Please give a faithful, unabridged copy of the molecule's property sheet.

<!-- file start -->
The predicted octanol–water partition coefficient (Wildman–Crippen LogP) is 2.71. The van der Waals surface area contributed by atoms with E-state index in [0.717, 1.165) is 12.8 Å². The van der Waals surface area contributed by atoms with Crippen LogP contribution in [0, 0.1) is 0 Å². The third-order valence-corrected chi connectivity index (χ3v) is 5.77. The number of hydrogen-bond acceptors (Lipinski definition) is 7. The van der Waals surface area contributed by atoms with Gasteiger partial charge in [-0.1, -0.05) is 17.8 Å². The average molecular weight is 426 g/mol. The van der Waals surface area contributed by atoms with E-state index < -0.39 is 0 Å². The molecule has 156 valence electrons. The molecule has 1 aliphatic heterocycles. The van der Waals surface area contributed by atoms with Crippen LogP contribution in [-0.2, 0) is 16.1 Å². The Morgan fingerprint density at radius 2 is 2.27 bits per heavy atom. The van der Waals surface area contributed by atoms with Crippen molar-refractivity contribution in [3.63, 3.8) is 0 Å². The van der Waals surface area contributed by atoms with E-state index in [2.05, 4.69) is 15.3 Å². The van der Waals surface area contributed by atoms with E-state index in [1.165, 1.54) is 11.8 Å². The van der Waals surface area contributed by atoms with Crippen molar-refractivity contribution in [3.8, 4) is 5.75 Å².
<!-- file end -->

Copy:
The predicted octanol–water partition coefficient (Wildman–Crippen LogP) is 2.71. The van der Waals surface area contributed by atoms with E-state index in [0.717, 1.165) is 12.8 Å². The van der Waals surface area contributed by atoms with Crippen LogP contribution in [0, 0.1) is 0 Å². The third-order valence-corrected chi connectivity index (χ3v) is 5.77. The number of hydrogen-bond acceptors (Lipinski definition) is 7. The van der Waals surface area contributed by atoms with Gasteiger partial charge in [-0.1, -0.05) is 17.8 Å². The average molecular weight is 426 g/mol. The van der Waals surface area contributed by atoms with E-state index < -0.39 is 0 Å². The molecule has 156 valence electrons. The molecule has 1 aliphatic heterocycles. The van der Waals surface area contributed by atoms with Crippen LogP contribution in [-0.2, 0) is 16.1 Å². The Morgan fingerprint density at radius 2 is 2.27 bits per heavy atom. The van der Waals surface area contributed by atoms with Crippen molar-refractivity contribution in [3.63, 3.8) is 0 Å². The van der Waals surface area contributed by atoms with E-state index in [2.05, 4.69) is 15.3 Å². The van der Waals surface area contributed by atoms with E-state index in [1.165, 1.54) is 11.8 Å². The van der Waals surface area contributed by atoms with Crippen molar-refractivity contribution in [3.8, 4) is 5.75 Å².